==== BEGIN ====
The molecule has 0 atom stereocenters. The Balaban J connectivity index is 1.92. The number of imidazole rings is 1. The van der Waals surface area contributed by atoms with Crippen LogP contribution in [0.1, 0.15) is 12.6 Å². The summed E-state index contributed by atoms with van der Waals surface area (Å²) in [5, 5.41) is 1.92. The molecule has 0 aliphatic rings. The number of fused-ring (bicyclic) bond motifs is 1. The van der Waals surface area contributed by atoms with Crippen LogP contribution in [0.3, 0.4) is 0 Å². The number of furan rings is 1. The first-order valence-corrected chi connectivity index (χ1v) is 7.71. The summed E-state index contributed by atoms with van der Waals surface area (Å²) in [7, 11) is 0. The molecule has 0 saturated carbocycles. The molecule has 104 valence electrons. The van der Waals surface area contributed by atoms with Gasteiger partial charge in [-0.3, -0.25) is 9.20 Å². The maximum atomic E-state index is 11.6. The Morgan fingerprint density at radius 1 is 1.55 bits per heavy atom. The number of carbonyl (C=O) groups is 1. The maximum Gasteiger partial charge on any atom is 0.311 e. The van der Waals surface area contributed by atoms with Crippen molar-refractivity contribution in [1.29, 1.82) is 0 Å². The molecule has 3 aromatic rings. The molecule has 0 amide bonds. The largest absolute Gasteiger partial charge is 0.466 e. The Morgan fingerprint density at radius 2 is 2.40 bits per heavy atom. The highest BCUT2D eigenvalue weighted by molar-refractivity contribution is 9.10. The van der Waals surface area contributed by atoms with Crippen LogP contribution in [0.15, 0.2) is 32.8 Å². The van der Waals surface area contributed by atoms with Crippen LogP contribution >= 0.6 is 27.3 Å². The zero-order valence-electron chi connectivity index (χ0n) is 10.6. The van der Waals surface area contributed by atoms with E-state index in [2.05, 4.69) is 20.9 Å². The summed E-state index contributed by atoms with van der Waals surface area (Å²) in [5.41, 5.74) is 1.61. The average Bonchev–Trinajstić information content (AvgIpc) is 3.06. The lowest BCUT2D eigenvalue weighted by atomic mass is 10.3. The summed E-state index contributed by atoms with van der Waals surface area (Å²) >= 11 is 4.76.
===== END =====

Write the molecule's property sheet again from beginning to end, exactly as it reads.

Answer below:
The molecule has 0 atom stereocenters. The Balaban J connectivity index is 1.92. The number of imidazole rings is 1. The van der Waals surface area contributed by atoms with Crippen LogP contribution in [0.1, 0.15) is 12.6 Å². The summed E-state index contributed by atoms with van der Waals surface area (Å²) in [5, 5.41) is 1.92. The molecule has 0 aliphatic rings. The number of fused-ring (bicyclic) bond motifs is 1. The van der Waals surface area contributed by atoms with Crippen LogP contribution in [0.3, 0.4) is 0 Å². The number of furan rings is 1. The first-order valence-corrected chi connectivity index (χ1v) is 7.71. The summed E-state index contributed by atoms with van der Waals surface area (Å²) in [7, 11) is 0. The molecule has 0 saturated carbocycles. The molecule has 104 valence electrons. The van der Waals surface area contributed by atoms with Gasteiger partial charge in [-0.3, -0.25) is 9.20 Å². The maximum atomic E-state index is 11.6. The Morgan fingerprint density at radius 1 is 1.55 bits per heavy atom. The number of carbonyl (C=O) groups is 1. The maximum Gasteiger partial charge on any atom is 0.311 e. The van der Waals surface area contributed by atoms with Crippen molar-refractivity contribution in [1.29, 1.82) is 0 Å². The molecule has 3 aromatic rings. The molecule has 0 amide bonds. The largest absolute Gasteiger partial charge is 0.466 e. The Morgan fingerprint density at radius 2 is 2.40 bits per heavy atom. The highest BCUT2D eigenvalue weighted by molar-refractivity contribution is 9.10. The van der Waals surface area contributed by atoms with Crippen LogP contribution in [0.15, 0.2) is 32.8 Å². The van der Waals surface area contributed by atoms with Crippen LogP contribution >= 0.6 is 27.3 Å². The zero-order valence-electron chi connectivity index (χ0n) is 10.6. The van der Waals surface area contributed by atoms with E-state index in [2.05, 4.69) is 20.9 Å². The summed E-state index contributed by atoms with van der Waals surface area (Å²) in [5.41, 5.74) is 1.61. The average Bonchev–Trinajstić information content (AvgIpc) is 3.06. The lowest BCUT2D eigenvalue weighted by atomic mass is 10.3. The summed E-state index contributed by atoms with van der Waals surface area (Å²) >= 11 is 4.76.